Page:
• This isn’t meant to be a pick-on-the-Maple-Leafs blog, but when your recent record is 3-15-1, including an eight-game losing skid, and you're 10 points out of a playoff spot, you’re going to be called on the carpet. On Thursday night, Toronto gifted an opponent that won for the first time in its last eight games. Leafs goalie Jonathan Bernier stopped 42 of the 45 shots he faced against the Coyotes, a respectable effort, but his gaffes were real blooper-reel fodder. With Toronto leading 1-0 to start the third period, Arizona defenseman Oliver Ekman-Larsson lofted a shot from downtown Mississauga just after the face-off to start the period. The softie went past Bernier five seconds after the draw making it the fastest shorthanded goal from the start of a period in NHL history. The Coyotes then went up, 2-1, less than four minutes later when Martin Hanzel beat Bernier from behind the goal line near the left corner, somewhere by the concession stands. “Both goals I think were bad goals,” Leafs coach Peter Horacek groaned after the game. “You’ve got to say that is his job, and he’s got to have that.” Indeed.
• Okay, so you’re a team that often sleepwalks through the regular season and then emerges from hibernation in time to make a deep playoff run with your superior coaching, defense, goaltending, timely scoring and whatever else you do better than other, more talented teams in the spring. But you still have to get to the playoffs before you can unleash your magic. With that in mind, shootouts are important. Ask last season's Devils about it. They went 0-13 in them and fell short of a playoff berth by five points.
Now the Kings are the new Devils. The defending Stanley Cup champs are shooting blanks when they need to find their shots. With a 1-7 mark in games that go to the firing range this season, L.A. has the worst such record in the NHL. As of this writing, the Kings have now whiffed, fired into the ocean or been stoned on 22 straight tries and are a miserable 2-for-28 on the season. Marian Gaborik has one goal in four tries and Jeff Carter is one for seven. Nine different Kings have tried and failed in shootouts this season, including Anze Kopitar, who has nothing to show for his seven attempts. The Kings made a deadline deal last year to acquire Gaborik and help them during the playoffs. They may need to pick up a Silfverberg-type this spring just to help them get there.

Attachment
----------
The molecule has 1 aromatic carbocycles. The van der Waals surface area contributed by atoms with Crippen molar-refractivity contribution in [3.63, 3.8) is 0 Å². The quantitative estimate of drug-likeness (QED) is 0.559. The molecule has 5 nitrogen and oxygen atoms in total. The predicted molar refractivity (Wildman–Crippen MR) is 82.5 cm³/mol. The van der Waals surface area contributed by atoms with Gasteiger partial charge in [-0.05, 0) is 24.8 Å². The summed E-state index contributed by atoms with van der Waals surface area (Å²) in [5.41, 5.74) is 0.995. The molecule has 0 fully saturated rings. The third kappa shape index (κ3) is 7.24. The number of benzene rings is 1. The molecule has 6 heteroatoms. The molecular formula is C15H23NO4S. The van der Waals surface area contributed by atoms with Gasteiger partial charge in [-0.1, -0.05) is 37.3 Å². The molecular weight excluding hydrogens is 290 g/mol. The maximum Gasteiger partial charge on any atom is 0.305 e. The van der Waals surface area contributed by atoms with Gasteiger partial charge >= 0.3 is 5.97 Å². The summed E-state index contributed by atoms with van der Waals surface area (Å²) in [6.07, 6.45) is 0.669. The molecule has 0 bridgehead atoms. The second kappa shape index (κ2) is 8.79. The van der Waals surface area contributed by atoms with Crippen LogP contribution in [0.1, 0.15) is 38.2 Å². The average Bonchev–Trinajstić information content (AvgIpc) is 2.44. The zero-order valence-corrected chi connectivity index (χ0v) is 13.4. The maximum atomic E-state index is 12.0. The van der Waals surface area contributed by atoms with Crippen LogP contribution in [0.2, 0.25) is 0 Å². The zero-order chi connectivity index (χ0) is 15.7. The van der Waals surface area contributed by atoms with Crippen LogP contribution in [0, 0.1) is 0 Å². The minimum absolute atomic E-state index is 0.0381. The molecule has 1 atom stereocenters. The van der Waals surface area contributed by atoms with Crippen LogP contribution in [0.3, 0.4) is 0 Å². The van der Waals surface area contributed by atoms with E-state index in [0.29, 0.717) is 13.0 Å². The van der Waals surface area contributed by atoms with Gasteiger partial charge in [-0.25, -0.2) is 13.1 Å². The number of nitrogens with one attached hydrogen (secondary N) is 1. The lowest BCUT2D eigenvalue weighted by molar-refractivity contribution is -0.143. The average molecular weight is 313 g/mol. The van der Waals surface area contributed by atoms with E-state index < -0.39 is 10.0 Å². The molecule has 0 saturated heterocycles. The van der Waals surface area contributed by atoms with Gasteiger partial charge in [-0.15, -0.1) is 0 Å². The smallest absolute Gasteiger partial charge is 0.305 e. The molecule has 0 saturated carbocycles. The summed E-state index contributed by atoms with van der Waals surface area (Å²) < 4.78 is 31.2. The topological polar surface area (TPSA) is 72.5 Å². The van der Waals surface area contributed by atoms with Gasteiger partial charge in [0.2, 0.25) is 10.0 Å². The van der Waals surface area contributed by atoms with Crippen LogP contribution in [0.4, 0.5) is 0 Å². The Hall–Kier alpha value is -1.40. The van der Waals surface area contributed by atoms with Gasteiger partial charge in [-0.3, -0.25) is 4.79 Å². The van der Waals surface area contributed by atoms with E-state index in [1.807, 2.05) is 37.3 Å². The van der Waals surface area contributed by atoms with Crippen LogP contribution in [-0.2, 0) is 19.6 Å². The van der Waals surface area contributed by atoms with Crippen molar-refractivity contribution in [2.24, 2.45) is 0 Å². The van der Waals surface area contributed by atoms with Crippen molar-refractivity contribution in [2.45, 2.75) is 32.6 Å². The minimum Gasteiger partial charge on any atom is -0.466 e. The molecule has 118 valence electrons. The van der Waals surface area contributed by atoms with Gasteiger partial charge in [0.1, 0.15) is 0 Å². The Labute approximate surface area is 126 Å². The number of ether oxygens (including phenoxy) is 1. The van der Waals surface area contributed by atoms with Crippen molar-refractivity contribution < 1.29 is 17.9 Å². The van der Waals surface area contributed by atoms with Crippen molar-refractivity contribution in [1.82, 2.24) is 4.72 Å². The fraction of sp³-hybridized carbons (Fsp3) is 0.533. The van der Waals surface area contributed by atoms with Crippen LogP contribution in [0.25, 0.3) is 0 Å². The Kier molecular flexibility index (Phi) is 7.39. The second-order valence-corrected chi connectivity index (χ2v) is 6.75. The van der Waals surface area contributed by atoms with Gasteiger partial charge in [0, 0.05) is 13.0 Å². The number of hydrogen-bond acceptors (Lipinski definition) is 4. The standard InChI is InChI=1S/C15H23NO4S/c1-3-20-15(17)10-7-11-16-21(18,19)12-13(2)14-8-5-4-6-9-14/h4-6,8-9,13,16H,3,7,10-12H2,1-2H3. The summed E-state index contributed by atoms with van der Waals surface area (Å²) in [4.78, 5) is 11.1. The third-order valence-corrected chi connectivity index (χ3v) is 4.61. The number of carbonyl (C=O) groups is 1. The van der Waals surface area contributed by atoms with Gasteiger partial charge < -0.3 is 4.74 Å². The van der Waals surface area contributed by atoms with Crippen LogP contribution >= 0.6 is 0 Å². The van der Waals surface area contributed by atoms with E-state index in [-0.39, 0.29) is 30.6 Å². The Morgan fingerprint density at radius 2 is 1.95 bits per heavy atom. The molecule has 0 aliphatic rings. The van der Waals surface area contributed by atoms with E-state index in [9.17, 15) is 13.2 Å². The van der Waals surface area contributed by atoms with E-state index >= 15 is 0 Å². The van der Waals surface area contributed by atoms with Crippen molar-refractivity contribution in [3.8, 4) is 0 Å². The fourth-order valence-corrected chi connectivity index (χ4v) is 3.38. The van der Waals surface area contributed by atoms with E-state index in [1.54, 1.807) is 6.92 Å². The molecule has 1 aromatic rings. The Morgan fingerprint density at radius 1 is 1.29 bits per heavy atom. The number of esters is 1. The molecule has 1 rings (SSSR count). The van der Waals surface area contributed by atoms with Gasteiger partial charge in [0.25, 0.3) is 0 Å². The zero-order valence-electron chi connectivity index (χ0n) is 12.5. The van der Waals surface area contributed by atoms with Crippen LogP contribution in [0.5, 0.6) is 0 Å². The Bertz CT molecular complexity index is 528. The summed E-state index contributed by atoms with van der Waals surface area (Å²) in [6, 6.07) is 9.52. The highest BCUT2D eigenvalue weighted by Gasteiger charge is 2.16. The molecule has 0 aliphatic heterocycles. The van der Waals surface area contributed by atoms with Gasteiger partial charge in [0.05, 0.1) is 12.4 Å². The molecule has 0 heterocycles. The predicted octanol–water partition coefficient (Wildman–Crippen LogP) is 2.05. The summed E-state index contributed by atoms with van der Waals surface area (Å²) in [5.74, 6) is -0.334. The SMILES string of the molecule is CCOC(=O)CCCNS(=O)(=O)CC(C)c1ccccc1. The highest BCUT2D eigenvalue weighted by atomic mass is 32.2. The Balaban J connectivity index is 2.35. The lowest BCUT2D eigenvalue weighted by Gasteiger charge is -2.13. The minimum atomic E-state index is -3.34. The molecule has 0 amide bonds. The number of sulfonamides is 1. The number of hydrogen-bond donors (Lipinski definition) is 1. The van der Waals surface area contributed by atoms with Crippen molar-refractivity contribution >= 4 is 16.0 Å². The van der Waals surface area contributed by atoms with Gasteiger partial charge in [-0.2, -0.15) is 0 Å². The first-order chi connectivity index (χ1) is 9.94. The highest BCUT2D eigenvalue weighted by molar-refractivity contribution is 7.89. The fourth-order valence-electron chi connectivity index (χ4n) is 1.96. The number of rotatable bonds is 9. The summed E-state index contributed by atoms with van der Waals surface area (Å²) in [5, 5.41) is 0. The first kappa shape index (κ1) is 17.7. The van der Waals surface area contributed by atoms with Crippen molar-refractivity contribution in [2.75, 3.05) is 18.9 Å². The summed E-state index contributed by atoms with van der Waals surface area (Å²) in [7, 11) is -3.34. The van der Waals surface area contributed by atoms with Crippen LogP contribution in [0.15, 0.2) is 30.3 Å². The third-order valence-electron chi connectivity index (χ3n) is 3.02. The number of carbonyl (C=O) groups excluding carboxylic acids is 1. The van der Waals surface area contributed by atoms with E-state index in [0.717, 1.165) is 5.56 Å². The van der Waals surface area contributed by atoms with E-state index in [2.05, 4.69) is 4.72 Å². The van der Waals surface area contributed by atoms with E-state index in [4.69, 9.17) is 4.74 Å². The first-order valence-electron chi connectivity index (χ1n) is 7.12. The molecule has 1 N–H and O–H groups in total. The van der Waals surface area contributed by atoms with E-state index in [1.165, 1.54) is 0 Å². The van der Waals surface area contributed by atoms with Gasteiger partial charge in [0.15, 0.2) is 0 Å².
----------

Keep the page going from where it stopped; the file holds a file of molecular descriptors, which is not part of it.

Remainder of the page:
• Typos are killers. With one letter, a chief can become a thief, a fiend a friend, and a grand slam a grand scam. So imagine the mea culpas when the Penguins put out a game program that was printed before their tilt against the Winnipeg Jets on Tuesday. It was bad enough that Sidney Crosby was injured and unable to play on the night when his face appeared on the cover and bobbleheads of him were being handedout to the fans, but the team had to scrap the program before game time when someone discovered that the caption in block letters on the front cover read "Sindey Crosby." Oops.
• The NHL All-Star Game has lost its meaning for several reasons. First, thanks to the Olympics and the league's outdoor games, it is no longer the NHL’s regular season showcase event before the playoffs. Players look forward to representing their countries and playing before 50,000 fans much more than they care to play in an All-Star Game. And just watch the speed and intensity at which the game is played these days. For a contest that has so much speed available, the All-Star contest appears to be in slow motion. Players don’t check, play defense or block shots. They are so scared of getting injured or causing injury that they actually hold off on slap shots unless the puck has a clear path to the goalie.
Consider the scores through the years. During the first ten (1947-56) after it became an annual event, only once did a team score more than four goals. In the six games since the 2004-05 lockout, the losing teams—yes, the losing teams—have averaged 10 goals per game. Um, 17 to 12 this year? Is that a Patriots’ score? The NHL has very little that it can do at this point to give the game some meaning. If there is one bullet left in the gun, it could be a version of what baseball does with its game—giving home field advantage in the World Series to the team from the league that wins. The NHL could return to an East-West format and give home ice in the Cup finals to the winner. Or it could just hold a longer skills competition and call it a day.